Who is Jesus?

Jesus prays as follows regarding the lessons of his life's mission.

I thank you, Father, Lord of heaven and earth, because you have hidden these things from the wise and the intelligent and have revealed them to infants; yes, Father, for such was your gracious will. All things have been handed over to me by my Father; and no one knows the Son except the Father, and no one knows the Father except the Son and anyone to whom the Son chooses to reveal him (Matthew 11:25-26, NRSV; cf. Luke 10:21-22).

Jesus claims that he is the unique Son and sole revealer of God. Such a claim would seem delusional on the lips of any human other than Jesus. We'll note some of the indications of Jesus’s authority. Jesus himself, as the human image of God, serves as distinctive evidence of God’s reality. Indeed, he is living proof of God's reality and self-giving love.

The earthly life of Jesus exhibited, in word and deed, a kind of authority and power unique among humans. So, a central message of the New Testament is that Jesus has unsurpassed authority and power in human history. Jesus remarks that acceptance (or rejection) of him amounts to acceptance (or rejection) of God (Matthew 10:40). In addition, Jesus claims authority to forgive sins apart from God's Temple (Mark 2:1-12) and to arrange for the final judgment as God's king (Luke 22:29-30). Likewise, Jesus symbolically presents himself as the long-awaited everlasting king of Israel, after Zechariah 9:9, in his humble entry into Jerusalem on a colt (Mark 11:1-10). He also intimates that he is King David's Lord (Mark 12:35-37), and that he is greater than even King Solomon (Luke 11:31). Indeed, in reply to a question from John the Baptist (Luke 7:18-23), he alludes to Isaiah 61:1-2 and 35:5-6 to suggest that he is God's Messiah. Similarly, Jesus claims to be the messianic son of God in response to the chief priests (Mark 14:61-64). This claim, according to Mark 14:64, elicits the charge that Jesus is guilty of blasphemy, of exalting himself in a way that dishonors God.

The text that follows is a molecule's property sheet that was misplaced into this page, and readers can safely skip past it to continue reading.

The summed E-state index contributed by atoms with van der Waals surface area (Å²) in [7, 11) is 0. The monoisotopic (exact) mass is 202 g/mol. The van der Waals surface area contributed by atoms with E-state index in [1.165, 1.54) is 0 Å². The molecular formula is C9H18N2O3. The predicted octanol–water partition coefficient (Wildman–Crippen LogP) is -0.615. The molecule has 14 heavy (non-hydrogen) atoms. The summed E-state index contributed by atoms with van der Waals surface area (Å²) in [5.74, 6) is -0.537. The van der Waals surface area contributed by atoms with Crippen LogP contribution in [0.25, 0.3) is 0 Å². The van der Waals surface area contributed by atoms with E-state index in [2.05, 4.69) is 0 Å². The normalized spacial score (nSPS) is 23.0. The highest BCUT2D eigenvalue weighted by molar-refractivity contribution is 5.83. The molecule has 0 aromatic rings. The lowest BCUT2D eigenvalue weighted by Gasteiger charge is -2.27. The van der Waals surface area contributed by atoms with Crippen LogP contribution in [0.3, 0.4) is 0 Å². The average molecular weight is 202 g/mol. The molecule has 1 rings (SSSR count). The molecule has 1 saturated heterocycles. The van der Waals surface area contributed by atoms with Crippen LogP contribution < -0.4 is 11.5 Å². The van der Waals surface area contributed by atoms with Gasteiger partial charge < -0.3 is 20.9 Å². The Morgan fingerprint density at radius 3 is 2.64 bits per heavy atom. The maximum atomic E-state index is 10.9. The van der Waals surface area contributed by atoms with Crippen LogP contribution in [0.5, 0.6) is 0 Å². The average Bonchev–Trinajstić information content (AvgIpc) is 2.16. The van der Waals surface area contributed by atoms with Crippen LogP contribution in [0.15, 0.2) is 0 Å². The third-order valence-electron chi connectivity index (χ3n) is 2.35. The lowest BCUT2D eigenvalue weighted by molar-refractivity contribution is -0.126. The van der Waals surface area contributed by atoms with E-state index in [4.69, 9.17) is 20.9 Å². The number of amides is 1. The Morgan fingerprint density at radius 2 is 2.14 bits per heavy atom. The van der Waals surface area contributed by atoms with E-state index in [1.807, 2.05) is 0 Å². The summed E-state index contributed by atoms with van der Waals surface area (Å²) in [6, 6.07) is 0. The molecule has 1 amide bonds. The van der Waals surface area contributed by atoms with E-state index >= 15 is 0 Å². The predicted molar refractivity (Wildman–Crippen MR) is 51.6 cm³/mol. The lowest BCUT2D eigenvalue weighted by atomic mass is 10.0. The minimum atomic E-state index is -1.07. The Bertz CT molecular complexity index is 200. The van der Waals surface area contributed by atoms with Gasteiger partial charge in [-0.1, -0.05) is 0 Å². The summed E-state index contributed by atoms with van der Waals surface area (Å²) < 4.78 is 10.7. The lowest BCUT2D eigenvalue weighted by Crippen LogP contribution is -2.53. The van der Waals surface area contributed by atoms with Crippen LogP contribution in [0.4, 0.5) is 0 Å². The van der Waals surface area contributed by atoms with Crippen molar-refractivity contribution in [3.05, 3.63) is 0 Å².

Jesus suggested that in his own life and ministry the kingdom of God has arrived:“if it is by the finger of God that I cast out the demons, then the kingdom of God has come to you” (Luke 11:20, NRSV). This is a central theme of the Good News he preached and exemplified. In the parable of the vineyard (Mark 12:1-12), Jesus suggests that he is God's beloved Son who is heir to the things of God but who will be rejected by humans. Jesus predicted on at least three occasions that he would be put to death by humans but then resurrected (Mark 8:31, 9:31, 10:33-34). The resurrection from death is God's vindication of Jesus as the obedient Son (Phil. 2:8-11). In keeping with this theme, as risen Lord, Jesus functions as the one uniquely qualified to send the Spirit of God to empower people to live (Mark 1:8, Acts 2:32-33). The obedient death of Jesus is no less important than his resurrrection. Jesus claims that his death will inaugurate the (new) covenant of God for people (Mark 14:24). He thus suggests that his death on the cross has saving (or, redemptive) significance for others. Some Jewish literature around the turn of the eras acknowledges that human suffering can atone for sin, even for the sin of others (see 4 Maccabees 6:27-30, 9:23-25). The novelty is that Jesus, this Galilean outcast, regards his death as the means of God's new covenant of redemption. The covenant is God’s loving plan to save humans from their destructive ways via reconciliation with God as an unearned gift.